Getting Started Abroad

You might be thinking, “I thought you were opening a freelance bureau in Harare, Zimbabwe. What are you doing in Nairobi, Kenya?”

It’s like this: The guy who first put the Harare bug in my ear — the representative of the Lawyers’ Committee on Human Rights who’d just returned from Harare — had a piece of advice for me: don’t fly straight to Harare. If you do, he said, you’ll have no idea what Africa is. Harare, he said, is an oasis of order and prosperity where you can drink the tap water, direct-dial an international call, buy milk in well-stocked stores and sleep with both eyes closed. Like Singapore (a place in which I’d lived and knew well), Harare is a great place to shower off your travels elsewhere in the region. If you fly straight there, he said, you’ll be getting a very skewed idea of the continent. 

Margaret and I were married in her hometown — Davis, California — on March 5, 1987. On March 6, we flew to London and then, after about a week of honeymoon touring on the sceptered isle, we flew not to Harare, but to Nairobi, 1,722 road miles away. (We didn’t yet know that African road miles are like dog years. Each is as exhausting as seven road miles almost anywhere else.) 

You read here about how we decided to start our freelance careers by setting up a freelance bureau in Harare, Zimbabwe, and here how we began our Africa sojourn with an act of patent journalistic fraud. 

Next morning, our first full day on the continent, we headed for the American embassy to replace my stolen documents. Nairobi seemed a pleasant enough city — not too choked with traffic. A lot of buildings were painted gleaming white, which perhaps made the city look cleaner than it was. 

One of the first things I remember seeing was a prim and erect, severe-looking woman in a raspberry skirt-and-jacket suit, marching along the sidewalk barefoot with her purse and a pair of raspberry-colored high heels neatly stacked atop her head. “Oh boy,” I remember thinking. “I’m going to love this.” Exotic! Like being back in Sumatra or Jahore Bahru! I was back out in the big world again! Margaret noticed that when she asked directions, people gave them in a manner more rural than urban. Instead of saying, “walk down Limuru Avenue and turn left on United Nations Boulevard, Mac” they said, “walk to that building there with the spinning sign on top and turn this way” with a hand crooked left. “At the blue building with the water pond in front, turn that way again.” Our feet were on the ground. This was real. We lived in Africa now.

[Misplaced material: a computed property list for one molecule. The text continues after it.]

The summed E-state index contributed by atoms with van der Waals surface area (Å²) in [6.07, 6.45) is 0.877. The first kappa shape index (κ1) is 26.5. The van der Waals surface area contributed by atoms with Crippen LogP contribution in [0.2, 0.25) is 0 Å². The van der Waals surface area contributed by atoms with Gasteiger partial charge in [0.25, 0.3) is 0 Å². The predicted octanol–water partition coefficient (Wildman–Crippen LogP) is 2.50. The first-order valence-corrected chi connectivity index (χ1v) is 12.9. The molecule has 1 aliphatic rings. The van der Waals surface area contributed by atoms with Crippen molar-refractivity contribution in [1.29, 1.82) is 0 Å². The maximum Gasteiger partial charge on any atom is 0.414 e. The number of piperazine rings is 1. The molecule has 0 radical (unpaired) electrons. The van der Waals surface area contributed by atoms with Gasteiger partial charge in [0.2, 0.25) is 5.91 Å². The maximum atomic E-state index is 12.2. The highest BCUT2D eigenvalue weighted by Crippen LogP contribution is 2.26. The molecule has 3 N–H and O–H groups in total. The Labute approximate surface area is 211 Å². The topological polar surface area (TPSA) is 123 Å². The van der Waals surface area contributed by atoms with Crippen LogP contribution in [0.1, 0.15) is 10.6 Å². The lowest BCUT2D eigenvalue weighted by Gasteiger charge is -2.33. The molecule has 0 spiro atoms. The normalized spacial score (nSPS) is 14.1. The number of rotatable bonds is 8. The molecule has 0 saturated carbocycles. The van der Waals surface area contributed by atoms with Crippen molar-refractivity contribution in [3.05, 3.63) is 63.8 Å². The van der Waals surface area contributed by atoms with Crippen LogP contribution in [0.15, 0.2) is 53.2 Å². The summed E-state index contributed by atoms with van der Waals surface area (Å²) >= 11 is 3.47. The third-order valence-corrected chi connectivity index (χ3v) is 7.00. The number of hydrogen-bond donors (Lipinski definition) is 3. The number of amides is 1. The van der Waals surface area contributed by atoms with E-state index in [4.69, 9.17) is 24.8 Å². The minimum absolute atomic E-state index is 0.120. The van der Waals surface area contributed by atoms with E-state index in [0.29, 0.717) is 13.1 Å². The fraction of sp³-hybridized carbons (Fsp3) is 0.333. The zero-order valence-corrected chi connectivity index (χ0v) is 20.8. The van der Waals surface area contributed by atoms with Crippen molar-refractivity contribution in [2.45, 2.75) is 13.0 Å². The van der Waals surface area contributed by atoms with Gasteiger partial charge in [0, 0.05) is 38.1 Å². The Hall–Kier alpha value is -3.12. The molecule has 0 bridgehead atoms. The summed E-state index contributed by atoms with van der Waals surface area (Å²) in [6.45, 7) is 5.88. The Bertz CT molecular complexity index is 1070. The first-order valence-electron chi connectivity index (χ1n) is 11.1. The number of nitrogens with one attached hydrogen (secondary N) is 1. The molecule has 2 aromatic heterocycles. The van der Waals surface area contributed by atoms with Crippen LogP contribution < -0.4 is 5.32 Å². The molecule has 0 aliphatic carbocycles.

Lesson for newbies trying to launch a freelance career in a new place: Something is likely to go awry at the start, when you don’t yet know what you’re doing (like getting all your precious documents plucked from your pocket) Main thing to remember is: Don’t panic. And whatever you do, don’t call your parents. Figure it out on your own, and get into action at once. Get about replacing your passport, vaccination card, and other essential documents immediately. You never know when you’ll need them. It could be that you can’t do something as simple as checking into a hotel without your passport. It could also be, if you chosen a place of potential newsworthiness, that the Army will stage a coup the week you arrive and you’ll need your passport to get on a plane out. Shit happens. Be a boy scout and be prepared. 

Of equal importance to the practicalities, don’t let yourself be derailed by despair, as I almost was.* Shit happens. This is why you came to an unstable corner of the world — to see and report on life outside the incredibly privileged bubble in which most of us, and most of your readers, live. Keep telling yourself that you’ll get better at this shit. And above all, as you make the rounds reporting the theft to the hilariously ineffectual police and dealing with Embassy staff, take notes. You may not file a story on what happened to you, but you’ll sure as hell learn a lot that will serve you well later. 

* I neglected to tell you that after having my pocket picked doing the live-taped Q&A with the BBC, I’d gone back to the hotel and just about lost it. I threw open a window to let in the cacaphony of downtown Nairobi at night, and shouted at Margaret, “You want Africa? There it is!” I flopped down on the bed and moaned, “Can we really do this? Is this more than we can handle?” “Oh, stop,” she said coolly. And I did. But, of course, we, as a couple, did not. Africa, for us, had just begun.

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